Multi-raft as a standalone module/library

Curious how hard it might be to run multi-raft as a stand alone module? I realize that approach was discarded at one point. I have interest in building a simple k-v service and would like to use multi-raft as a library.

How hard would it be to then take multi-raft and add splitting? My understanding is that CRDB does not yet support merging - how long before that is added?

We’ve discovered that multi-raft requires too much integration with the surrounding application to be easily implementable as a library. For example, splitting is handled almost entirely on the cockroach side and there’s not much that could be packaged into a multiraft library. We have no plans to factor this out into a more shareable form, although the underlying single-group raft implementation is available as etcd/raft.RawNode (and we do have plans to help factor this out of the etcd codebase).

Merging is halfway implemented: we can merge two ranges that live on the same nodes, but we don’t have the integration with the rebalancing system to move two adjacent ranges on the same nodes and keep them there long enough for the merge.

Thanks Ben,
At a high level, how is the etcd/raft implementation used in the CRDB multi-raft implementation? Looks like you maintain a RawNode for every key range? You mention that only three goroutines are used to drive all these state machines forward - can you point me to them? Lastly, what does the log look like - I assume you do not have 100k logs if the node has 100k ranges (and 100k rawNodes).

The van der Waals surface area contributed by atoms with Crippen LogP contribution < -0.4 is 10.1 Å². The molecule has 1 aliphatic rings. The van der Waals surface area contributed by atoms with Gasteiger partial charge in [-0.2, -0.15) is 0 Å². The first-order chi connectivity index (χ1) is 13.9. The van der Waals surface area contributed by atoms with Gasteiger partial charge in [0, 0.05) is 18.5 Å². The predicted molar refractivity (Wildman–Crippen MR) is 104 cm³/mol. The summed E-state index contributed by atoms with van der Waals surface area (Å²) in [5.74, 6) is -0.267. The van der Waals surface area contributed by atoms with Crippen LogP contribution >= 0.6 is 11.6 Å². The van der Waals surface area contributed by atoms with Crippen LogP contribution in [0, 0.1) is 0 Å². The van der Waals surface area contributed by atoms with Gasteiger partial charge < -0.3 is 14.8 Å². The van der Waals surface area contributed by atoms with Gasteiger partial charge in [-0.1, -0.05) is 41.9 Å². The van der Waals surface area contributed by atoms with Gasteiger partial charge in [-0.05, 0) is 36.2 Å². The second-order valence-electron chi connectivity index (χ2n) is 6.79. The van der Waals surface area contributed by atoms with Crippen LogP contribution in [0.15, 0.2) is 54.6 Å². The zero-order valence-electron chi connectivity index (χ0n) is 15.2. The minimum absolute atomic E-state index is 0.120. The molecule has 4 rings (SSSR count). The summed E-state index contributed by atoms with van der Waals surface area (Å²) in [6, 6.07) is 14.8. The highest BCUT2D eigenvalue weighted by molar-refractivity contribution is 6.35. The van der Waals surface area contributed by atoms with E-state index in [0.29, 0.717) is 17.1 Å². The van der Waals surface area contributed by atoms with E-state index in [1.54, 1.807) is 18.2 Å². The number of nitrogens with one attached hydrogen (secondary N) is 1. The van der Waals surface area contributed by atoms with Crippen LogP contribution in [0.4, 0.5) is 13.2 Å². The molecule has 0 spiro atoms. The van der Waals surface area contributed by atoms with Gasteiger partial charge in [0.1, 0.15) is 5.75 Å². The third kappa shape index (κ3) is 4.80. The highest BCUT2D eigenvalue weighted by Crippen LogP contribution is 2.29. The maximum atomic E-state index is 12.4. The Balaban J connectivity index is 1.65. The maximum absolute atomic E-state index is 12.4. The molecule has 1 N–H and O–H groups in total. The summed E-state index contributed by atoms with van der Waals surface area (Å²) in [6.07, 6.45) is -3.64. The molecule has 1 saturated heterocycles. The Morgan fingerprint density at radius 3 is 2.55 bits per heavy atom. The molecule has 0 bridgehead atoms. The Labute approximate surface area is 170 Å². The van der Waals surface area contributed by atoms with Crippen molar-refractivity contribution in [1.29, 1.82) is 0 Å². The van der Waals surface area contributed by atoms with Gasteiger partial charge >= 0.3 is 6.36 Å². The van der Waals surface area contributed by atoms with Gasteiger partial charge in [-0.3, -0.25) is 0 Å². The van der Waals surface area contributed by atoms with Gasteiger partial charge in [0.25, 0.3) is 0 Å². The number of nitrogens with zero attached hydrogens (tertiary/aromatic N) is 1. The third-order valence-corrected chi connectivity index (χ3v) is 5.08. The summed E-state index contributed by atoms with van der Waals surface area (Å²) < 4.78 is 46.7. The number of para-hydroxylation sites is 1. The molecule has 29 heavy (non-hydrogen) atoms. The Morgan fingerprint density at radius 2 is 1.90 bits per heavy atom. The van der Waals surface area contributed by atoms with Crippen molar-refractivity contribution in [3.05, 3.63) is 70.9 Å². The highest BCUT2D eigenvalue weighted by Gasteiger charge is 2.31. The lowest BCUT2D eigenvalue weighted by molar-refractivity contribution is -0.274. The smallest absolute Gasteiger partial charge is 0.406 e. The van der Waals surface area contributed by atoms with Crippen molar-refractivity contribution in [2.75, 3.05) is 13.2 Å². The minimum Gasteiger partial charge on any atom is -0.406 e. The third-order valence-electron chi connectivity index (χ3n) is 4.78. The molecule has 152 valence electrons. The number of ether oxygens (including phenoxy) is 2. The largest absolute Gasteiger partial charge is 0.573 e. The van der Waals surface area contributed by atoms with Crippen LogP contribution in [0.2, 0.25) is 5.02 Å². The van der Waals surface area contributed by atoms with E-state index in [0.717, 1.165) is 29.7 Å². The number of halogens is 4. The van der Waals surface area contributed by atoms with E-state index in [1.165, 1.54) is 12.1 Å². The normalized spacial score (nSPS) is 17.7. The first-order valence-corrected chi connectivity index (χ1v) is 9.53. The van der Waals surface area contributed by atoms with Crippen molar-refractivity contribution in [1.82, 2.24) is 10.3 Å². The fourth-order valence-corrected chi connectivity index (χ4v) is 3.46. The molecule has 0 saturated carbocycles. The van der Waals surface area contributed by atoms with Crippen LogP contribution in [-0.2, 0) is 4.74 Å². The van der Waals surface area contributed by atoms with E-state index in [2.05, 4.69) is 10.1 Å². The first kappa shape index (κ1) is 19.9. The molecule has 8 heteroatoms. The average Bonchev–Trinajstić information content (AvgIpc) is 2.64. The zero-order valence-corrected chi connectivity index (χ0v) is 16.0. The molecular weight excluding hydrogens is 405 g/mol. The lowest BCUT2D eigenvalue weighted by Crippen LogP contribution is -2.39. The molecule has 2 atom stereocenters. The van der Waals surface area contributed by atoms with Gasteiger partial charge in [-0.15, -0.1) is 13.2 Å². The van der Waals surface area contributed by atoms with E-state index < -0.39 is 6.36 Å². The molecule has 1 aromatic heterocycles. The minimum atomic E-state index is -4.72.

Thanks for your help

Yes, we have a RawNode for every key range. It’s not exactly three goroutines anymore. There’s a pool of workers in storage/scheduler.go and two more in the Store. There are 100k logs all multiplexed into a single RocksDB instance (see append in storage/replica_raftstorage.go).

In general, the main places to start if you’re interested in raft stuff are Replica.handleRaftReady, replica_raftstorage.go, the goroutines linked above, and Store.getOrCreateReplicaLocked.

Hi Ben,
Is this the correct venue to ask these questions - would it make more sense to use

Do I understand you correctly that you are using RocksDB commit log to do the fsync to disk for the actual raft log? So in rocksdb I guess the initial key prefix encodes the raft group and there is a descending stream of keys (timestamp being the susbsequent key part)? The underlying raft statemachine is the same rocksdb instance or a different one? Sorry if I totally missed the architecture here - let me know if there are any pictures that show the big picture.

With respect to scaling beyond 64 nodes - what are you targeting in your spring release? How big a database will you support? Multi-raft messaging ends up being the bottleneck of the system?



Yes, this is the best place for this discussion.

You’re right that we’re using the RocksDB to do the fsync for the raft log, and we encode the keys as you’ve described (but it’s a logical index instead of a timestamp). Each range is a raft “state machine”, all stored in the same RocksDB instance (one per store/disk).

We’re targeting up to 64 nodes in the spring release. I’m not sure what that translates to in size. Between coalesced heartbeats and quiesced ranges, raft-related traffic is not a scaling bottleneck at this point, although the raft commit is the limiting factor on latency.

Wanted to follow up on this thread. Looks like CRDB will be moving the Raft Log out of RocksDB soon, according to this ticket. What’s the plan on the datastructure that will be used for the Raft Log? Will it be a new RocksDB instance, as suggested by smetro? Seems like it can’t just be a simple logfile due to the range-centric Raft ordering and it can’t be many logfiles either.


We don’t know yet. We will certainly need to do some sort of cross-range batching of the log writes, but we haven’t settled on a design yet. There will be an RFC when we’ve got something to discuss, so following that issue is the best way to stay up to date.